It seems like a good idea, harmless in fact. Your friends assure you that
everybody does it and that employers rarely check resume facts. Going on blind
faith and convinced Single
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the truth hasn't been helpful so far, you seriously
consider fabricating information on your resume. You adapt the school of thought
that a little white lie never hurt anyone and lying on a resume is just that, a
little white lie.Cheating on a resume can be tempting, especially when one has
been searching for a job for months or even years. However, we all know that
fibbing is never a good idea, and the likelihood that you'll be caught is
extremely high. Even if your "creativity" slips through the cracks, karma has a
way of catching up with you.
So either way, lying gets messy.That said, many job
seekers have major hiccups in their professional life-employment gaps, lack of
education and/or experience-and it is becoming increasingly difficult for most
to write their own resumes without exaggerating or flat-out lying. Since resume
fraud is on the rise, employers are taking much more care in verifying
information, and it is becoming increasingly difficult to mislead them. The good
news, however, is that lying isn't necessary if the resume is well-written and
strategically organized.The education and experience sections of a resume are
the ones most job seekers are fixed on fabricating.
They are under the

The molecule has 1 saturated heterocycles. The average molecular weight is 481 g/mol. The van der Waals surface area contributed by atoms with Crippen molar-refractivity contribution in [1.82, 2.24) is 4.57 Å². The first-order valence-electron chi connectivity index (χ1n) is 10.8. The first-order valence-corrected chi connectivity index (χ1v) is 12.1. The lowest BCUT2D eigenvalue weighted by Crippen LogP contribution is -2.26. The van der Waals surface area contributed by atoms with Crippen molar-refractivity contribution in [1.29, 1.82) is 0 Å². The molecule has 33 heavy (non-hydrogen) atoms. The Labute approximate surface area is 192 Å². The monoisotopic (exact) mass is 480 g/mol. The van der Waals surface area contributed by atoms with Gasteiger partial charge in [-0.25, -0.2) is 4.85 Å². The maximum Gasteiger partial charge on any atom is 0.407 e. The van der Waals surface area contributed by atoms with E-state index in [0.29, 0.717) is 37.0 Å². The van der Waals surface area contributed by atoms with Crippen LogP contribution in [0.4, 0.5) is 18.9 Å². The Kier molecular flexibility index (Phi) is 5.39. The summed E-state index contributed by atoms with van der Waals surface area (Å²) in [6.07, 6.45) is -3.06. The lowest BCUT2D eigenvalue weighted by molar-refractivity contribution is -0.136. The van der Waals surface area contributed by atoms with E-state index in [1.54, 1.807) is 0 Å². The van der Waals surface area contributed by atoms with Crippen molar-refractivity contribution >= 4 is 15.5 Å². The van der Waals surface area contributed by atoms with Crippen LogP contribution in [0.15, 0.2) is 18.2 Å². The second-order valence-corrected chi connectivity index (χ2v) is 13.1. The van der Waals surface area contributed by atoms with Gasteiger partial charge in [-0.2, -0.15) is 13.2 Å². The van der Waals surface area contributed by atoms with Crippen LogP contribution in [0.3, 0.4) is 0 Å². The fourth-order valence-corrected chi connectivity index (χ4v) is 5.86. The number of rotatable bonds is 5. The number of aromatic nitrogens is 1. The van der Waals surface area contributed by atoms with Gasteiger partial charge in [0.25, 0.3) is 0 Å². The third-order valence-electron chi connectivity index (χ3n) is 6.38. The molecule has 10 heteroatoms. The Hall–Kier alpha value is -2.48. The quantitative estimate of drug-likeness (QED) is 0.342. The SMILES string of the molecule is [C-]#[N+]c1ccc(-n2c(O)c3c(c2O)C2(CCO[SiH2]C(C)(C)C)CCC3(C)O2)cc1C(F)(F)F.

impression that if they lack the educational requirements or the experience
described in the job description they won't be considered a serious candidate.
That, however, is a myth.Education doesn't top an employer's listMany people
incorrectly believe hiring decisions are made based on the candidate's
education, and they feel compelled to stretch the truth in order to compete with
their degreed counterparts. The reality is that education, though important,
isn't the driving force behind hiring decisions unless, of course, your
profession requires a degree.When a candidate lacks a college degree but has a
solid work history, education quickly falls down the ladder of necessary
requirements. Let's take a look at this point from an employer's perspective.
situation: The job description reads, "Seeking an accounts payable specialist
with comprehensive experience in processing expense reports, reconciling vendor
accounts, and performing bank reconciliations. Successful candidate holds an
associate's degree in accounting."Candidate #1: Jose has worked in accounts
payable for the last five years. During his career, he has set up new policies,
cross-referenced purchase orders with invoices, and interacted with vendors to
resolve invoice discrepancies. His experience comes from the school of hard
knocks and he doesn't have a college education.